She is moving on Lawrence’s death, high up on a hill in the French town of Vence, and astute on his afterlives. An astonishing number of people who had known him wrote memoirs after his death, and Wilson discusses Luhan’s and Aldous Huxley’s (he was there at Lawrence’s death, and Wilson calls his brief memoir—where Huxley praises his friend’s “unshakeable” loyalty to his “own self”—“the best account we have of what it was like to know Lawrence”). Lawrence’s ashes traveled as circuitously around the world as he did. It’s possible that Frieda’s lover Angelino Ravagli dumped them in Marseille and then took fake ashes to be buried in Taos, but either way there was a burial ceremony for him in Taos, presided over by Frieda, Mabel, and his friend Dorothy Brett, a trio Wilson compares to Dante’s “three such blessed women, / concerned for you within the court of heaven.” From this point, Lawrence’s reputation grew and grew, until the Chatterley trial brought him an apotheosis that was also in danger of calcifying him.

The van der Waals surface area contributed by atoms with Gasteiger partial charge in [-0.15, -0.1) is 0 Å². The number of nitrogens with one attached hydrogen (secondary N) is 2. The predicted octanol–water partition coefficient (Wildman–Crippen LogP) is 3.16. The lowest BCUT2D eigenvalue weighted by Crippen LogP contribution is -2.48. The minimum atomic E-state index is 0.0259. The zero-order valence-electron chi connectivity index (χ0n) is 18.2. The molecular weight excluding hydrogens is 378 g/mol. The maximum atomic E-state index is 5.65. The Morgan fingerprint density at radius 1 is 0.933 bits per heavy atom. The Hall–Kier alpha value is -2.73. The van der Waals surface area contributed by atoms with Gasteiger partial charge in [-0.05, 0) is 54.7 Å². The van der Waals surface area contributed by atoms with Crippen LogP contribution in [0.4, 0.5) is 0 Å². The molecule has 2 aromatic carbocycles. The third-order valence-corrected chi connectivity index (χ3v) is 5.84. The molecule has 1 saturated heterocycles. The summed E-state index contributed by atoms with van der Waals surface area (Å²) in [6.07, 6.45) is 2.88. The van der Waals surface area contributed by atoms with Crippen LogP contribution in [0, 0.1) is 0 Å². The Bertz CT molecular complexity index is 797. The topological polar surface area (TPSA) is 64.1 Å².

Perhaps because of the bold imaginative creativity of this vision, Wilson’s more minor judgments are often both original and spot on. She sees Lawrence as jealous to an extraordinary degree of babies and as turning against the poet Hilda Doolittle and against his own dog, Bibbles, as a result. She sees him as unusually curious about his own time as an infant. She sees him (I don’t agree here) as “a modernist only by mistiming.” These are provocations of the kind Lawrence himself might have made, party pieces inviting argument.